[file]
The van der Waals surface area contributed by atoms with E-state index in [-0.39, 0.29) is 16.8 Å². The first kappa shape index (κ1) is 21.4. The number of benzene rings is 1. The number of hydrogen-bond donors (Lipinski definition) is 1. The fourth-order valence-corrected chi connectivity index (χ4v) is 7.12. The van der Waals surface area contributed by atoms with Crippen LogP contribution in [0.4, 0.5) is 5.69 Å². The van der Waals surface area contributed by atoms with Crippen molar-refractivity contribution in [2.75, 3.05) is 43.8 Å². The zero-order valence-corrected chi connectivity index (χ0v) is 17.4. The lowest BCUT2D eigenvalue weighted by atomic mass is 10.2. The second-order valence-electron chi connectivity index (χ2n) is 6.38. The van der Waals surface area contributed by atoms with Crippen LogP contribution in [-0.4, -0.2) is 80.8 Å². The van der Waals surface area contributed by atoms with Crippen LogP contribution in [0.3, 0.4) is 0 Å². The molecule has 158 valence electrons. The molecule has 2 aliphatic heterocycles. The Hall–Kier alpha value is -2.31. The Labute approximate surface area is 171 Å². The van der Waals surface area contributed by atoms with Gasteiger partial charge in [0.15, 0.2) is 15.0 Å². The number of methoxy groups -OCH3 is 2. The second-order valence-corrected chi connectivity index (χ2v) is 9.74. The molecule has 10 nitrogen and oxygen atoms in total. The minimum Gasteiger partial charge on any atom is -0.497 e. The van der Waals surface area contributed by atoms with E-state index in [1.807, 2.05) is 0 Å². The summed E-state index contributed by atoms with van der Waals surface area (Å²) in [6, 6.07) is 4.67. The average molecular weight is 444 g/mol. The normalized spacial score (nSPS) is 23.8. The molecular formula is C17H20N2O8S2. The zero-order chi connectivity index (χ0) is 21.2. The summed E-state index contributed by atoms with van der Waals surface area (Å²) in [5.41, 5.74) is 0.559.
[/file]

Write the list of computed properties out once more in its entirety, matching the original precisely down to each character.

The van der Waals surface area contributed by atoms with E-state index in [-0.39, 0.29) is 16.8 Å². The first kappa shape index (κ1) is 21.4. The number of benzene rings is 1. The number of hydrogen-bond donors (Lipinski definition) is 1. The fourth-order valence-corrected chi connectivity index (χ4v) is 7.12. The van der Waals surface area contributed by atoms with Crippen LogP contribution in [0.4, 0.5) is 5.69 Å². The van der Waals surface area contributed by atoms with Crippen molar-refractivity contribution in [2.75, 3.05) is 43.8 Å². The zero-order valence-corrected chi connectivity index (χ0v) is 17.4. The lowest BCUT2D eigenvalue weighted by atomic mass is 10.2. The second-order valence-electron chi connectivity index (χ2n) is 6.38. The van der Waals surface area contributed by atoms with Crippen LogP contribution in [-0.4, -0.2) is 80.8 Å². The van der Waals surface area contributed by atoms with Crippen LogP contribution in [0.3, 0.4) is 0 Å². The molecule has 158 valence electrons. The molecule has 2 aliphatic heterocycles. The Hall–Kier alpha value is -2.31. The Labute approximate surface area is 171 Å². The van der Waals surface area contributed by atoms with Gasteiger partial charge in [0.15, 0.2) is 15.0 Å². The number of methoxy groups -OCH3 is 2. The second-order valence-corrected chi connectivity index (χ2v) is 9.74. The molecule has 10 nitrogen and oxygen atoms in total. The minimum Gasteiger partial charge on any atom is -0.497 e. The van der Waals surface area contributed by atoms with E-state index in [1.807, 2.05) is 0 Å². The summed E-state index contributed by atoms with van der Waals surface area (Å²) in [6, 6.07) is 4.67. The average molecular weight is 444 g/mol. The normalized spacial score (nSPS) is 23.8. The molecular formula is C17H20N2O8S2. The zero-order chi connectivity index (χ0) is 21.2. The summed E-state index contributed by atoms with van der Waals surface area (Å²) in [5.41, 5.74) is 0.559.